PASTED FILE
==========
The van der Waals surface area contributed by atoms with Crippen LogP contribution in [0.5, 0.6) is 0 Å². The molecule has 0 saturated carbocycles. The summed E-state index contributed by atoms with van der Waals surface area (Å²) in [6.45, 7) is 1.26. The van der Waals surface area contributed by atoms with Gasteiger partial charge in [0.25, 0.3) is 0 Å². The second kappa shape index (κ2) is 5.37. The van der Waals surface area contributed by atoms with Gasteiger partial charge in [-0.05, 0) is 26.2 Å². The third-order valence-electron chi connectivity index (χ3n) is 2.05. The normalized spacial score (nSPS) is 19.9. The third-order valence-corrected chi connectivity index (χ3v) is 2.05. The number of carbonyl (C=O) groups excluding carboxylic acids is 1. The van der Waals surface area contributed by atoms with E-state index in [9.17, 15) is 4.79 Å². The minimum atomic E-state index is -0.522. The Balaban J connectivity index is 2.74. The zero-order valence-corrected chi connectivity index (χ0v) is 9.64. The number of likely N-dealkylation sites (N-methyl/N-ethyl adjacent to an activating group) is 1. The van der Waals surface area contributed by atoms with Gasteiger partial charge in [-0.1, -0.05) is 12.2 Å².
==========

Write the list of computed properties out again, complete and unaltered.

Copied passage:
The van der Waals surface area contributed by atoms with Crippen LogP contribution in [0.5, 0.6) is 0 Å². The molecule has 0 saturated carbocycles. The summed E-state index contributed by atoms with van der Waals surface area (Å²) in [6.45, 7) is 1.26. The van der Waals surface area contributed by atoms with Gasteiger partial charge in [0.25, 0.3) is 0 Å². The second kappa shape index (κ2) is 5.37. The van der Waals surface area contributed by atoms with Gasteiger partial charge in [-0.05, 0) is 26.2 Å². The third-order valence-electron chi connectivity index (χ3n) is 2.05. The normalized spacial score (nSPS) is 19.9. The third-order valence-corrected chi connectivity index (χ3v) is 2.05. The number of carbonyl (C=O) groups excluding carboxylic acids is 1. The van der Waals surface area contributed by atoms with E-state index in [9.17, 15) is 4.79 Å². The minimum atomic E-state index is -0.522. The Balaban J connectivity index is 2.74. The zero-order valence-corrected chi connectivity index (χ0v) is 9.64. The number of likely N-dealkylation sites (N-methyl/N-ethyl adjacent to an activating group) is 1. The van der Waals surface area contributed by atoms with Gasteiger partial charge in [-0.1, -0.05) is 12.2 Å².